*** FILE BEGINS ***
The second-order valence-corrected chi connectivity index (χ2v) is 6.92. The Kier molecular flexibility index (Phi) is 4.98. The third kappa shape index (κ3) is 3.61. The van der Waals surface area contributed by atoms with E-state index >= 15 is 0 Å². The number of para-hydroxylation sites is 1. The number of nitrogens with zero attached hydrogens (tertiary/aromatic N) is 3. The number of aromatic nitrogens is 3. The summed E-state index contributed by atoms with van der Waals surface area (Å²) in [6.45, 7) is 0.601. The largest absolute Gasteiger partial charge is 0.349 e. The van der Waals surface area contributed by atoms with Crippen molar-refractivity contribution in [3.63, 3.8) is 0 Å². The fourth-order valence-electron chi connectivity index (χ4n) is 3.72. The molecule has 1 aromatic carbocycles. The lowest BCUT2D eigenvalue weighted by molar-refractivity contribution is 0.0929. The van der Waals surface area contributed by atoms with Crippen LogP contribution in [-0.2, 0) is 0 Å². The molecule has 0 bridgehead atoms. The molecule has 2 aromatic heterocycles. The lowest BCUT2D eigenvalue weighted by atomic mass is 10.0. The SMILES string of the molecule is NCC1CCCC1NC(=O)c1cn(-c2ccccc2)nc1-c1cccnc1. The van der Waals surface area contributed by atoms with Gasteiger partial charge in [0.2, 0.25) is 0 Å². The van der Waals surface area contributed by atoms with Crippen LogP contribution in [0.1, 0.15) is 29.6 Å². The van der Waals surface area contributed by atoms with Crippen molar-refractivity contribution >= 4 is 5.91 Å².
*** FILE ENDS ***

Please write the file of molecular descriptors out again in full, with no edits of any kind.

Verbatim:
The second-order valence-corrected chi connectivity index (χ2v) is 6.92. The Kier molecular flexibility index (Phi) is 4.98. The third kappa shape index (κ3) is 3.61. The van der Waals surface area contributed by atoms with E-state index >= 15 is 0 Å². The number of para-hydroxylation sites is 1. The number of nitrogens with zero attached hydrogens (tertiary/aromatic N) is 3. The number of aromatic nitrogens is 3. The summed E-state index contributed by atoms with van der Waals surface area (Å²) in [6.45, 7) is 0.601. The largest absolute Gasteiger partial charge is 0.349 e. The van der Waals surface area contributed by atoms with Crippen molar-refractivity contribution in [3.63, 3.8) is 0 Å². The fourth-order valence-electron chi connectivity index (χ4n) is 3.72. The molecule has 1 aromatic carbocycles. The lowest BCUT2D eigenvalue weighted by molar-refractivity contribution is 0.0929. The van der Waals surface area contributed by atoms with Crippen LogP contribution in [-0.2, 0) is 0 Å². The molecule has 0 bridgehead atoms. The molecule has 2 aromatic heterocycles. The lowest BCUT2D eigenvalue weighted by atomic mass is 10.0. The SMILES string of the molecule is NCC1CCCC1NC(=O)c1cn(-c2ccccc2)nc1-c1cccnc1. The van der Waals surface area contributed by atoms with Gasteiger partial charge in [0.2, 0.25) is 0 Å². The van der Waals surface area contributed by atoms with Crippen LogP contribution in [0.1, 0.15) is 29.6 Å². The van der Waals surface area contributed by atoms with Crippen molar-refractivity contribution >= 4 is 5.91 Å².